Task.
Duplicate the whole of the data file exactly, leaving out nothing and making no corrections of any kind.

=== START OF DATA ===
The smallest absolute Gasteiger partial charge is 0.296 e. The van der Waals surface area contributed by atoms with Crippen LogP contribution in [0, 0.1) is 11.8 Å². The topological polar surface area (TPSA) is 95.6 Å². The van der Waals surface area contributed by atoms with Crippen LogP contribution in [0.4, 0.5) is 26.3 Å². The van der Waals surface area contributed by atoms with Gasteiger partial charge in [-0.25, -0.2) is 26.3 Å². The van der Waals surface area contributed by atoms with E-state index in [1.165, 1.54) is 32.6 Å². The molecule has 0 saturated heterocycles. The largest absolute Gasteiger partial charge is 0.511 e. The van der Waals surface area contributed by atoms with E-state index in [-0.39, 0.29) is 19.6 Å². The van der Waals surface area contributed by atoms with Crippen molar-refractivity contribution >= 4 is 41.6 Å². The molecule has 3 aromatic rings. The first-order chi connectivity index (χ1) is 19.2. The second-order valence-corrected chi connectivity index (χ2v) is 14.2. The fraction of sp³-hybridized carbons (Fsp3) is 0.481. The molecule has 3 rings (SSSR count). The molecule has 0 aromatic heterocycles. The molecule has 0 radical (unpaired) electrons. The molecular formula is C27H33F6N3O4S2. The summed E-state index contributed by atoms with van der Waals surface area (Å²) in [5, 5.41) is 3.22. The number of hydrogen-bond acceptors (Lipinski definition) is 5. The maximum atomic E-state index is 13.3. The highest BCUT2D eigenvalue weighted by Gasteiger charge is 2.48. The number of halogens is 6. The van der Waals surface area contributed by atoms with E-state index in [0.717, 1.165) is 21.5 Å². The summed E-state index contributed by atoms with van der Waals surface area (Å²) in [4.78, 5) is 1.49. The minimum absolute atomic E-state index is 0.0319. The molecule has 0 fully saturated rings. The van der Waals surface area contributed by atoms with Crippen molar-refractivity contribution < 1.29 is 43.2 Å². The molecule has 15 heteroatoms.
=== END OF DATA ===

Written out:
The smallest absolute Gasteiger partial charge is 0.296 e. The van der Waals surface area contributed by atoms with Crippen LogP contribution in [0, 0.1) is 11.8 Å². The topological polar surface area (TPSA) is 95.6 Å². The van der Waals surface area contributed by atoms with Crippen LogP contribution in [0.4, 0.5) is 26.3 Å². The van der Waals surface area contributed by atoms with Gasteiger partial charge in [-0.25, -0.2) is 26.3 Å². The van der Waals surface area contributed by atoms with E-state index in [1.165, 1.54) is 32.6 Å². The molecule has 0 saturated heterocycles. The largest absolute Gasteiger partial charge is 0.511 e. The van der Waals surface area contributed by atoms with E-state index in [-0.39, 0.29) is 19.6 Å². The van der Waals surface area contributed by atoms with Crippen molar-refractivity contribution >= 4 is 41.6 Å². The molecule has 3 aromatic rings. The first-order chi connectivity index (χ1) is 19.2. The second-order valence-corrected chi connectivity index (χ2v) is 14.2. The fraction of sp³-hybridized carbons (Fsp3) is 0.481. The molecule has 3 rings (SSSR count). The molecule has 0 aromatic heterocycles. The molecule has 0 radical (unpaired) electrons. The molecular formula is C27H33F6N3O4S2. The summed E-state index contributed by atoms with van der Waals surface area (Å²) in [5, 5.41) is 3.22. The number of hydrogen-bond acceptors (Lipinski definition) is 5. The maximum atomic E-state index is 13.3. The highest BCUT2D eigenvalue weighted by Gasteiger charge is 2.48. The number of halogens is 6. The van der Waals surface area contributed by atoms with E-state index in [0.717, 1.165) is 21.5 Å². The summed E-state index contributed by atoms with van der Waals surface area (Å²) in [4.78, 5) is 1.49. The minimum absolute atomic E-state index is 0.0319. The molecule has 0 fully saturated rings. The van der Waals surface area contributed by atoms with Crippen molar-refractivity contribution < 1.29 is 43.2 Å². The molecule has 15 heteroatoms.